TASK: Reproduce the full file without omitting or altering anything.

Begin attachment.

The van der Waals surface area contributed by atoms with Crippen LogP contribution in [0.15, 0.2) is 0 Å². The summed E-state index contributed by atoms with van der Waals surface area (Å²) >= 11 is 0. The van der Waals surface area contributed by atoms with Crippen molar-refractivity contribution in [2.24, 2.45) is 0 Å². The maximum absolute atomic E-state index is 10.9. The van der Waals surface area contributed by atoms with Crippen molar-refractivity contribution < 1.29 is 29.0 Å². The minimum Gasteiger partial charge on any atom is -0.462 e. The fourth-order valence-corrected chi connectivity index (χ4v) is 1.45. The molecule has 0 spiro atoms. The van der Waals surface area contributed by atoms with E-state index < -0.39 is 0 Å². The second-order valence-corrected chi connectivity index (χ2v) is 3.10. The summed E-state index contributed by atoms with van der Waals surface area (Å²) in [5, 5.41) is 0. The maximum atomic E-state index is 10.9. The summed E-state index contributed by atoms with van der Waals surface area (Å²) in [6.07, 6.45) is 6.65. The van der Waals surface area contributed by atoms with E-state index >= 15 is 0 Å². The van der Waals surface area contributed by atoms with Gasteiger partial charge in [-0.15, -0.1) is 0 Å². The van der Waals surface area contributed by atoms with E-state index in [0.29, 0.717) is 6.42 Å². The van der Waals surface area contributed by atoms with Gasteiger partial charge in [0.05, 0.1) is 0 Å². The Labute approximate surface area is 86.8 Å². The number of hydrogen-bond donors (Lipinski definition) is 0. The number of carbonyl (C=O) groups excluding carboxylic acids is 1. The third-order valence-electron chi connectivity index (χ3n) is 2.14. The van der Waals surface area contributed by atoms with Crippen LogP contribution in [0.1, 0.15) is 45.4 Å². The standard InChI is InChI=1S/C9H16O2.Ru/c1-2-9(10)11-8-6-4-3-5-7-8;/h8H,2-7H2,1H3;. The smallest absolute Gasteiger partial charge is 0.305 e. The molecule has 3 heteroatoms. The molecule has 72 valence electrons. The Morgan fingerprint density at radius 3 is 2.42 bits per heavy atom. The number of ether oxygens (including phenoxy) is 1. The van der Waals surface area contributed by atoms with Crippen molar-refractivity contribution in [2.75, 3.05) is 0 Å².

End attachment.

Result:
The van der Waals surface area contributed by atoms with Crippen LogP contribution in [0.15, 0.2) is 0 Å². The summed E-state index contributed by atoms with van der Waals surface area (Å²) >= 11 is 0. The van der Waals surface area contributed by atoms with Crippen molar-refractivity contribution in [2.24, 2.45) is 0 Å². The maximum absolute atomic E-state index is 10.9. The van der Waals surface area contributed by atoms with Crippen molar-refractivity contribution < 1.29 is 29.0 Å². The minimum Gasteiger partial charge on any atom is -0.462 e. The fourth-order valence-corrected chi connectivity index (χ4v) is 1.45. The molecule has 0 spiro atoms. The van der Waals surface area contributed by atoms with E-state index < -0.39 is 0 Å². The second-order valence-corrected chi connectivity index (χ2v) is 3.10. The summed E-state index contributed by atoms with van der Waals surface area (Å²) in [5, 5.41) is 0. The maximum atomic E-state index is 10.9. The summed E-state index contributed by atoms with van der Waals surface area (Å²) in [6.07, 6.45) is 6.65. The van der Waals surface area contributed by atoms with E-state index >= 15 is 0 Å². The van der Waals surface area contributed by atoms with Gasteiger partial charge in [-0.15, -0.1) is 0 Å². The van der Waals surface area contributed by atoms with E-state index in [0.29, 0.717) is 6.42 Å². The van der Waals surface area contributed by atoms with Gasteiger partial charge in [0.05, 0.1) is 0 Å². The Labute approximate surface area is 86.8 Å². The number of hydrogen-bond donors (Lipinski definition) is 0. The number of carbonyl (C=O) groups excluding carboxylic acids is 1. The third-order valence-electron chi connectivity index (χ3n) is 2.14. The van der Waals surface area contributed by atoms with Crippen LogP contribution in [0.1, 0.15) is 45.4 Å². The standard InChI is InChI=1S/C9H16O2.Ru/c1-2-9(10)11-8-6-4-3-5-7-8;/h8H,2-7H2,1H3;. The smallest absolute Gasteiger partial charge is 0.305 e. The molecule has 3 heteroatoms. The molecule has 72 valence electrons. The Morgan fingerprint density at radius 3 is 2.42 bits per heavy atom. The number of ether oxygens (including phenoxy) is 1. The van der Waals surface area contributed by atoms with Crippen molar-refractivity contribution in [2.75, 3.05) is 0 Å².